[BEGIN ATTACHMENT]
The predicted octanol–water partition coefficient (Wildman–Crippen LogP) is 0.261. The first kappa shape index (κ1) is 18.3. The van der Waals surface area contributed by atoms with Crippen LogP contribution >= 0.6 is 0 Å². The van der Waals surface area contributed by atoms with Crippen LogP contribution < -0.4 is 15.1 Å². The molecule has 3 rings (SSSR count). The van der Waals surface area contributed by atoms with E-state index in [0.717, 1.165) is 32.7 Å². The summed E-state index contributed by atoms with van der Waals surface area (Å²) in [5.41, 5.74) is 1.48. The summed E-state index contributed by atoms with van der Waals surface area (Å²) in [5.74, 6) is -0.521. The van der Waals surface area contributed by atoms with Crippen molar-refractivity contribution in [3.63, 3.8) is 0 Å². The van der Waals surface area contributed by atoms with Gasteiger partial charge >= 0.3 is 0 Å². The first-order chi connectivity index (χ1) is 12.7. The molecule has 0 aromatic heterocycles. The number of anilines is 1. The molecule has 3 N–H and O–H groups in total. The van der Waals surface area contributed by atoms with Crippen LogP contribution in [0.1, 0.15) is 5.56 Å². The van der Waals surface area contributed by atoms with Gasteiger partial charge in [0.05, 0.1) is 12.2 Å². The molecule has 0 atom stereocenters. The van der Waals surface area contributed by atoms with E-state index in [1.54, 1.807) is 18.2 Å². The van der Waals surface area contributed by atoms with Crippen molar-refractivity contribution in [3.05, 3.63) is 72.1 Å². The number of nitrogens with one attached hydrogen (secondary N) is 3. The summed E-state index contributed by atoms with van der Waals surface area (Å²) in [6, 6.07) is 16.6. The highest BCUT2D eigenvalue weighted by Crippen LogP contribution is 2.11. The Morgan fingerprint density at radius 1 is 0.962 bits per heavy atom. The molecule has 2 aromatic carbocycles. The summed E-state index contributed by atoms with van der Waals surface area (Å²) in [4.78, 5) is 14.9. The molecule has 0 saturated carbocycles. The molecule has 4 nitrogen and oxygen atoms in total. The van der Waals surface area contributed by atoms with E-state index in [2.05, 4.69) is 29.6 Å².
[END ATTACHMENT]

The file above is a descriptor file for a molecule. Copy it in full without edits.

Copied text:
The predicted octanol–water partition coefficient (Wildman–Crippen LogP) is 0.261. The first kappa shape index (κ1) is 18.3. The van der Waals surface area contributed by atoms with Crippen LogP contribution >= 0.6 is 0 Å². The van der Waals surface area contributed by atoms with Crippen LogP contribution < -0.4 is 15.1 Å². The molecule has 3 rings (SSSR count). The van der Waals surface area contributed by atoms with E-state index in [0.717, 1.165) is 32.7 Å². The summed E-state index contributed by atoms with van der Waals surface area (Å²) in [5.41, 5.74) is 1.48. The summed E-state index contributed by atoms with van der Waals surface area (Å²) in [5.74, 6) is -0.521. The van der Waals surface area contributed by atoms with Crippen molar-refractivity contribution in [3.63, 3.8) is 0 Å². The van der Waals surface area contributed by atoms with Gasteiger partial charge >= 0.3 is 0 Å². The first-order chi connectivity index (χ1) is 12.7. The molecule has 0 aromatic heterocycles. The number of anilines is 1. The molecule has 3 N–H and O–H groups in total. The van der Waals surface area contributed by atoms with Crippen LogP contribution in [0.1, 0.15) is 5.56 Å². The van der Waals surface area contributed by atoms with Gasteiger partial charge in [0.05, 0.1) is 12.2 Å². The molecule has 0 atom stereocenters. The van der Waals surface area contributed by atoms with E-state index in [1.54, 1.807) is 18.2 Å². The van der Waals surface area contributed by atoms with Crippen molar-refractivity contribution in [3.05, 3.63) is 72.1 Å². The number of nitrogens with one attached hydrogen (secondary N) is 3. The summed E-state index contributed by atoms with van der Waals surface area (Å²) in [6, 6.07) is 16.6. The highest BCUT2D eigenvalue weighted by Crippen LogP contribution is 2.11. The Morgan fingerprint density at radius 1 is 0.962 bits per heavy atom. The molecule has 2 aromatic carbocycles. The summed E-state index contributed by atoms with van der Waals surface area (Å²) in [4.78, 5) is 14.9. The molecule has 0 saturated carbocycles. The molecule has 4 nitrogen and oxygen atoms in total. The van der Waals surface area contributed by atoms with E-state index in [2.05, 4.69) is 29.6 Å².